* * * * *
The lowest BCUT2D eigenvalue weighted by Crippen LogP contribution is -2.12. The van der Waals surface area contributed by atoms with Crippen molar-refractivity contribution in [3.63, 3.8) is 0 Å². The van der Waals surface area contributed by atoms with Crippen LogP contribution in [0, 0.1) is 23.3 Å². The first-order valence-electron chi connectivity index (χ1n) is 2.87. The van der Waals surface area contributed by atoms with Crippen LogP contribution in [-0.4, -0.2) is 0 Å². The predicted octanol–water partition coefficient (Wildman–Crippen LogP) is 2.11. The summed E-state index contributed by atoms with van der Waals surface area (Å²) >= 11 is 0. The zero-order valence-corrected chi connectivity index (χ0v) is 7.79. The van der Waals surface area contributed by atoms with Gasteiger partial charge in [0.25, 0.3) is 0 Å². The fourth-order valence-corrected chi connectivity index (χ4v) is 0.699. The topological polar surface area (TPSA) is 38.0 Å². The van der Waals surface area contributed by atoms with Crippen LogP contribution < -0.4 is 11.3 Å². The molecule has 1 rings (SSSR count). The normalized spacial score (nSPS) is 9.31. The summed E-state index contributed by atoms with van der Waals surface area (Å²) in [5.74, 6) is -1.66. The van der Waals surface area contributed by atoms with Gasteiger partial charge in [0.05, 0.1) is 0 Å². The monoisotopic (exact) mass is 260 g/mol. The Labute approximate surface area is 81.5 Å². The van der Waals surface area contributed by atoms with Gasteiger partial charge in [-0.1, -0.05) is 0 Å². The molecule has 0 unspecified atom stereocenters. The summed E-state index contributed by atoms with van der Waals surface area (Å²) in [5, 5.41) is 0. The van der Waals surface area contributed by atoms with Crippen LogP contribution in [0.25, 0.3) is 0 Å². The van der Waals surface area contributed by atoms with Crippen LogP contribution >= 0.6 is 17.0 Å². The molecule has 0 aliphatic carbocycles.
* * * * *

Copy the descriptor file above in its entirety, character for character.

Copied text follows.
The lowest BCUT2D eigenvalue weighted by Crippen LogP contribution is -2.12. The van der Waals surface area contributed by atoms with Crippen molar-refractivity contribution in [3.63, 3.8) is 0 Å². The van der Waals surface area contributed by atoms with Crippen LogP contribution in [0, 0.1) is 23.3 Å². The first-order valence-electron chi connectivity index (χ1n) is 2.87. The van der Waals surface area contributed by atoms with Crippen LogP contribution in [-0.4, -0.2) is 0 Å². The predicted octanol–water partition coefficient (Wildman–Crippen LogP) is 2.11. The summed E-state index contributed by atoms with van der Waals surface area (Å²) >= 11 is 0. The zero-order valence-corrected chi connectivity index (χ0v) is 7.79. The van der Waals surface area contributed by atoms with Gasteiger partial charge in [0.25, 0.3) is 0 Å². The fourth-order valence-corrected chi connectivity index (χ4v) is 0.699. The topological polar surface area (TPSA) is 38.0 Å². The van der Waals surface area contributed by atoms with Crippen LogP contribution < -0.4 is 11.3 Å². The molecule has 1 rings (SSSR count). The normalized spacial score (nSPS) is 9.31. The summed E-state index contributed by atoms with van der Waals surface area (Å²) in [5.74, 6) is -1.66. The van der Waals surface area contributed by atoms with Gasteiger partial charge in [0.05, 0.1) is 0 Å². The monoisotopic (exact) mass is 260 g/mol. The Labute approximate surface area is 81.5 Å². The van der Waals surface area contributed by atoms with Gasteiger partial charge in [-0.1, -0.05) is 0 Å². The molecule has 0 unspecified atom stereocenters. The summed E-state index contributed by atoms with van der Waals surface area (Å²) in [5, 5.41) is 0. The van der Waals surface area contributed by atoms with Crippen LogP contribution in [0.25, 0.3) is 0 Å². The van der Waals surface area contributed by atoms with Crippen LogP contribution >= 0.6 is 17.0 Å². The molecule has 0 aliphatic carbocycles.